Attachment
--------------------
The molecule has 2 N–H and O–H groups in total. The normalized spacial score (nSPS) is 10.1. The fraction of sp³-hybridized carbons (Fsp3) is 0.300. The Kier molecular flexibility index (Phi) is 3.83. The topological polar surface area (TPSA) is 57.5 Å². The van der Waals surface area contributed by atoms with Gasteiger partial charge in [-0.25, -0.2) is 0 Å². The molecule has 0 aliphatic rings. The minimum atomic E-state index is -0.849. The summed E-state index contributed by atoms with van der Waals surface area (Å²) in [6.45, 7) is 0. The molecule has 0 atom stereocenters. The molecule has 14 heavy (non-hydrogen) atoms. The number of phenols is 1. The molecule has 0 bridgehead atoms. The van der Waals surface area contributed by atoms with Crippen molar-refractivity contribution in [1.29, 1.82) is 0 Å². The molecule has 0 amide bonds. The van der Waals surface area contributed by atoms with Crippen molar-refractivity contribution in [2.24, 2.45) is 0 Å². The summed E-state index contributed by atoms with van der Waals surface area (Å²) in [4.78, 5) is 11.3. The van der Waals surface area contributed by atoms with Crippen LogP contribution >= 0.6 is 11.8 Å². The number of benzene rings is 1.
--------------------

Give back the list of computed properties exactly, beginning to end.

The molecule has 2 N–H and O–H groups in total. The normalized spacial score (nSPS) is 10.1. The fraction of sp³-hybridized carbons (Fsp3) is 0.300. The Kier molecular flexibility index (Phi) is 3.83. The topological polar surface area (TPSA) is 57.5 Å². The van der Waals surface area contributed by atoms with Gasteiger partial charge in [-0.25, -0.2) is 0 Å². The molecule has 0 aliphatic rings. The minimum atomic E-state index is -0.849. The summed E-state index contributed by atoms with van der Waals surface area (Å²) in [6.45, 7) is 0. The molecule has 0 atom stereocenters. The molecule has 14 heavy (non-hydrogen) atoms. The number of phenols is 1. The molecule has 0 bridgehead atoms. The van der Waals surface area contributed by atoms with Crippen molar-refractivity contribution in [1.29, 1.82) is 0 Å². The molecule has 0 amide bonds. The van der Waals surface area contributed by atoms with Crippen molar-refractivity contribution in [2.24, 2.45) is 0 Å². The summed E-state index contributed by atoms with van der Waals surface area (Å²) in [4.78, 5) is 11.3. The van der Waals surface area contributed by atoms with Crippen LogP contribution >= 0.6 is 11.8 Å². The number of benzene rings is 1.